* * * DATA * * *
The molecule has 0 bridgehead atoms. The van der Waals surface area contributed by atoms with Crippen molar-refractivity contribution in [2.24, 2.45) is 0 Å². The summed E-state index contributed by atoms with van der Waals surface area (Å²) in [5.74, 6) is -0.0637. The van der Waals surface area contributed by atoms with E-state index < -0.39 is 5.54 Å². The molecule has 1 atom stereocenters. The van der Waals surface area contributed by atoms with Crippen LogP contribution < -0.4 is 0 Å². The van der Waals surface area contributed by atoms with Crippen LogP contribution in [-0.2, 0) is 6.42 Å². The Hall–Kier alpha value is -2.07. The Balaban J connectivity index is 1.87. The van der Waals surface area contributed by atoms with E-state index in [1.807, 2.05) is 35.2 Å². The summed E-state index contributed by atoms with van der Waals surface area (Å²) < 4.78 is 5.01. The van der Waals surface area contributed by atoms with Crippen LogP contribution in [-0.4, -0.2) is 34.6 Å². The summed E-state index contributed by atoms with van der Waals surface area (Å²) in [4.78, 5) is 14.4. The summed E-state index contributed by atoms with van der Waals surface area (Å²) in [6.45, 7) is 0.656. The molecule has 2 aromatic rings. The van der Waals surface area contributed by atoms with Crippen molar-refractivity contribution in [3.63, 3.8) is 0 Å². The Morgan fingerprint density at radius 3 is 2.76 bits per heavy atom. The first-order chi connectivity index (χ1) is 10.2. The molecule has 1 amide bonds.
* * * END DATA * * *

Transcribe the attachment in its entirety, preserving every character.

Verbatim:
The molecule has 0 bridgehead atoms. The van der Waals surface area contributed by atoms with Crippen molar-refractivity contribution in [2.24, 2.45) is 0 Å². The summed E-state index contributed by atoms with van der Waals surface area (Å²) in [5.74, 6) is -0.0637. The van der Waals surface area contributed by atoms with E-state index < -0.39 is 5.54 Å². The molecule has 1 atom stereocenters. The van der Waals surface area contributed by atoms with Crippen LogP contribution < -0.4 is 0 Å². The van der Waals surface area contributed by atoms with Crippen LogP contribution in [-0.2, 0) is 6.42 Å². The Hall–Kier alpha value is -2.07. The Balaban J connectivity index is 1.87. The van der Waals surface area contributed by atoms with E-state index in [1.807, 2.05) is 35.2 Å². The summed E-state index contributed by atoms with van der Waals surface area (Å²) < 4.78 is 5.01. The van der Waals surface area contributed by atoms with Crippen LogP contribution in [-0.4, -0.2) is 34.6 Å². The summed E-state index contributed by atoms with van der Waals surface area (Å²) in [4.78, 5) is 14.4. The summed E-state index contributed by atoms with van der Waals surface area (Å²) in [6.45, 7) is 0.656. The molecule has 2 aromatic rings. The van der Waals surface area contributed by atoms with Crippen molar-refractivity contribution in [3.63, 3.8) is 0 Å². The Morgan fingerprint density at radius 3 is 2.76 bits per heavy atom. The first-order chi connectivity index (χ1) is 10.2. The molecule has 1 amide bonds.